Agenda

Lead with the future -- rather than with background. Imagine you want to visit the Statue of Liberty in the months after Hurricane Sandy. Which of the following 2 models do you prefer?

NYTimes.com ran this headline:

Statue of Liberty to Reopen by July 4
(3/19/13, click to view .)

Conventional business writing:

Announcement
Status of Statue of Liberty

As you may know, the Statue of Liberty has been closed since Hurricane Sandy last October. The statue is to reopen by July 4.

Notice that the news article leads with the future and immediately tells you what you need to know. By contrast, the example I devised of conventional business writing leads with background and immediately tells you merely that there's an "announcement" about some "status."
  • 2. Deploy your voice. Emphasize key words; speed through the rest. Avoid "uptalk?": finish each sentence -- even a question, request or order -- on a voice pitch that's both strong and engaging. Volunteer for supportive video-playback speech training, or learn by just watching.
  • 3. Speak your audience's language. Know whom to tell "You'll have 8 gigabytes" -- and whom to tell "I'll double your computer's memory." Strengthen your supervisory style. Create a "plain-language workplace."
  • 4. Be positive. Clear up and cheer up. For "wimp words" like "I think," substitute "probably," "usually" and 4 other responsible alternatives. Correct errors the correct way. Break bad news the good way.
  • 5. Lay out logically. Plant your message even before your first word is read. Exploit columns (v. rows) in charts. Boost readability with 3 word-processor settings. "Power punctuate" to promote the important and to demote the mundane.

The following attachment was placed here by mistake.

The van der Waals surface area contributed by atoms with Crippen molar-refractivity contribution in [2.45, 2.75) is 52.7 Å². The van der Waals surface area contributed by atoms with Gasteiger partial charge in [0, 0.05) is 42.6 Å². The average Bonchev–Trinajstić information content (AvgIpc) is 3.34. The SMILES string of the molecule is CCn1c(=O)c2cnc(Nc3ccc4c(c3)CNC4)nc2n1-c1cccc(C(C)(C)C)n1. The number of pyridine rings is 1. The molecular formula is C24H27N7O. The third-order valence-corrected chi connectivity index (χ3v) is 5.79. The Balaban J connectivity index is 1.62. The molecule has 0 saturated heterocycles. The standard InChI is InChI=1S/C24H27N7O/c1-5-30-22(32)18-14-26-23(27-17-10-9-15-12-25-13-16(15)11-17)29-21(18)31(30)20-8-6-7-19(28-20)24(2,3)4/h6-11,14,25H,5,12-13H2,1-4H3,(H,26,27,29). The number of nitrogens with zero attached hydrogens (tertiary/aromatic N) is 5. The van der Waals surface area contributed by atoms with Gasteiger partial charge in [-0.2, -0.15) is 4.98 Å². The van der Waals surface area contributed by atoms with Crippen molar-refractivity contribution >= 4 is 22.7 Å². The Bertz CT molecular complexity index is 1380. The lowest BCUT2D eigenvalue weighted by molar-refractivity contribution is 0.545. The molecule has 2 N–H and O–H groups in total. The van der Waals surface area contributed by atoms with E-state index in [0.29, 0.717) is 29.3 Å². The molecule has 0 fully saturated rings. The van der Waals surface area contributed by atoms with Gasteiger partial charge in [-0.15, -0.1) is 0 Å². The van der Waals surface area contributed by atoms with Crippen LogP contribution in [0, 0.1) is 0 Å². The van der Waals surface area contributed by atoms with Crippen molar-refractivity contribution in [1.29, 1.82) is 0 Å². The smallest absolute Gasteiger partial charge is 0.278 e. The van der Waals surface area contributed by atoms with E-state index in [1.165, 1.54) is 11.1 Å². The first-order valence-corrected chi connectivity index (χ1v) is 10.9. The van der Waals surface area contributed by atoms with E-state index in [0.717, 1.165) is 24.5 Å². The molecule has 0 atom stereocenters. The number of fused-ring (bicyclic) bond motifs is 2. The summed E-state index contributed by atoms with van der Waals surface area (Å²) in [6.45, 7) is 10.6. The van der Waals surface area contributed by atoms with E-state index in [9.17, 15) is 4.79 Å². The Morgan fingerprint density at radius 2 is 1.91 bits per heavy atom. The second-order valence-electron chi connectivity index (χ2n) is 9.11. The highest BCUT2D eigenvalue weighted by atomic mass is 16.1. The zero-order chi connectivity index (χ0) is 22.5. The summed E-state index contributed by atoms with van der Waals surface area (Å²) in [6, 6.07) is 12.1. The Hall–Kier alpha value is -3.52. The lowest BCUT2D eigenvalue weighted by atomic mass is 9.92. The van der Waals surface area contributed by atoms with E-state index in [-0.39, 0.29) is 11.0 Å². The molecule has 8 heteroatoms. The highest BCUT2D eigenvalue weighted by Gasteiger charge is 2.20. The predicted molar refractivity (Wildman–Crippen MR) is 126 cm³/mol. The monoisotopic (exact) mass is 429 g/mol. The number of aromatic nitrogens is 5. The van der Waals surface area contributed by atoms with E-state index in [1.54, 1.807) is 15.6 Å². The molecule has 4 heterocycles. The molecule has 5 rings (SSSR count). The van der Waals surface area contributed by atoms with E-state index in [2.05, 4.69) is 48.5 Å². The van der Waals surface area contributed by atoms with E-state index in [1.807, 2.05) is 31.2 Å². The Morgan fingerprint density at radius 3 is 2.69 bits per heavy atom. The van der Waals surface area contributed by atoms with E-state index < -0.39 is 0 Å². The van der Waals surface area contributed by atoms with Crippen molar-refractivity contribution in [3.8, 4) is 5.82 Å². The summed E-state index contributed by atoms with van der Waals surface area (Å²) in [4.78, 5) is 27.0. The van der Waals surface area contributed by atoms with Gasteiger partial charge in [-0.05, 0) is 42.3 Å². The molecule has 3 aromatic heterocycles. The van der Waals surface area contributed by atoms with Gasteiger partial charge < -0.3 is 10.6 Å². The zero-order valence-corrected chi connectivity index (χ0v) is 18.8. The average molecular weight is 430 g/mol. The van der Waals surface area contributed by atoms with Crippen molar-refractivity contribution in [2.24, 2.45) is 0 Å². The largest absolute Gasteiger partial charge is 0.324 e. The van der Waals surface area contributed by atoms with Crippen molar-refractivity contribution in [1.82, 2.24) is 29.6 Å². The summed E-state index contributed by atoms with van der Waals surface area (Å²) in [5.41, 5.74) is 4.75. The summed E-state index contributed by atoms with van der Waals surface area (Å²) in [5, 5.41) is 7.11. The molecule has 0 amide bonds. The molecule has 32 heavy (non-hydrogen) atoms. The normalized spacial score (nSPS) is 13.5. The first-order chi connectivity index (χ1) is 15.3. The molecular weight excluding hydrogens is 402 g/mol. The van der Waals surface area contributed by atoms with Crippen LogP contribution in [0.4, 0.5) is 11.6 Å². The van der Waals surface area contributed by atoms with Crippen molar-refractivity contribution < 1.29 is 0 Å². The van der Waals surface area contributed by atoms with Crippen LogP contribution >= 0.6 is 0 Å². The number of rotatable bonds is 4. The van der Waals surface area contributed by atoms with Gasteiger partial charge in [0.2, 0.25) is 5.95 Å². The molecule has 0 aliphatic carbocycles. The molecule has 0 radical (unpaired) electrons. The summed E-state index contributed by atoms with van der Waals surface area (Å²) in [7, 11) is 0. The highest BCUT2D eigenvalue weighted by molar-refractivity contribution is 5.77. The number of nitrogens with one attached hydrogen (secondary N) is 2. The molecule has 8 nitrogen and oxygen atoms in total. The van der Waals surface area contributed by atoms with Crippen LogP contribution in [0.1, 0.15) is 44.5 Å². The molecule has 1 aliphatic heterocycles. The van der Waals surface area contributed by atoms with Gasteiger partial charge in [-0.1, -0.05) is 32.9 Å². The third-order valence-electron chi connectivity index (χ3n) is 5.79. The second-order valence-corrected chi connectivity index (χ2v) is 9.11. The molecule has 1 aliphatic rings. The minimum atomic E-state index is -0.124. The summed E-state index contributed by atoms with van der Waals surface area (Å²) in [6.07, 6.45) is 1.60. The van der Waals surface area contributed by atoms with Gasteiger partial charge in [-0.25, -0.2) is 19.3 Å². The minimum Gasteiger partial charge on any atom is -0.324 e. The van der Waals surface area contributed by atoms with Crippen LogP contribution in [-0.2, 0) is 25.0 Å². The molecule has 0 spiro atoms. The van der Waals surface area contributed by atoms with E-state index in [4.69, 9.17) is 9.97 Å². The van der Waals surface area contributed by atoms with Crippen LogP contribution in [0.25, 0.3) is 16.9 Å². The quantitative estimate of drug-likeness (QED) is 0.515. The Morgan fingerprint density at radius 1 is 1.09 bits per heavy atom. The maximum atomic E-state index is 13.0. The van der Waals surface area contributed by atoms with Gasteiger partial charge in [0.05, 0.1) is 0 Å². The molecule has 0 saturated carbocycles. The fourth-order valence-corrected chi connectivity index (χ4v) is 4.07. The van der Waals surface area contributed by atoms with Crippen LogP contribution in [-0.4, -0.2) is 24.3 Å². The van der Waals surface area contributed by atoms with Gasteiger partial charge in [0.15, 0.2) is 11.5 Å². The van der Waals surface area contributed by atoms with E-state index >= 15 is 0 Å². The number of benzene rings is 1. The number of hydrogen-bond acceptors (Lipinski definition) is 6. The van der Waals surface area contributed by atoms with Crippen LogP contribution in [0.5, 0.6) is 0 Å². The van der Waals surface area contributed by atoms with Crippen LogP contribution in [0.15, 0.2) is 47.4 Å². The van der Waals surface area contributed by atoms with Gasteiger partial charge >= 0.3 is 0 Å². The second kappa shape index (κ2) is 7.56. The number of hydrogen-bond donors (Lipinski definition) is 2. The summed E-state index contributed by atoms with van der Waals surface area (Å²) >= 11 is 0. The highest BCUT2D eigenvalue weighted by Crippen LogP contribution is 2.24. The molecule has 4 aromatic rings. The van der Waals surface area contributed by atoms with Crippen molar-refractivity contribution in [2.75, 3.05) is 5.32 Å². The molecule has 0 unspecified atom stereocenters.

• 6. Be consistent. Circuit-check your document for coherence. Stick with the best word rather than scrounge for synonyms. Practice "equal writes": write around generic "he."
  • 7. Be precise. Distinguish restrictive "that" from descriptive "which." Link modifiers to what they should modify. Quote. Be math savvy.
  • 8. Be brief. Distill one-screen emails from multi-screeners, one-minute briefings from "long-ings." Nip 6 kinds of wordiness.
  • 9. Choose strong verbs. Distill them from weak nouns. Activate most passive verbs. Impart immediacy with present tense -- often even to express past or future.
 Choose Write & Speak Like the News especially if:
  • 1. You want a practical alternative to bureaucratese. Capitalize on journalism's proven responses to communication challenges.
  • 2. You are a critical thinker and want reasons, not just rules.
  • 3. You like case method. We'll critique striking examples from newspapers, live TV news, emails, letters and reports. You'll reinforce your new skills with supportive editing, writing and video-playback speaking exercises, many just 30 seconds long and all voluntary. Your writing and speaking will do justice to your expertise.
  • 4. You're busy. In the first minute of training, most clients remark on the new power in their writing or speaking.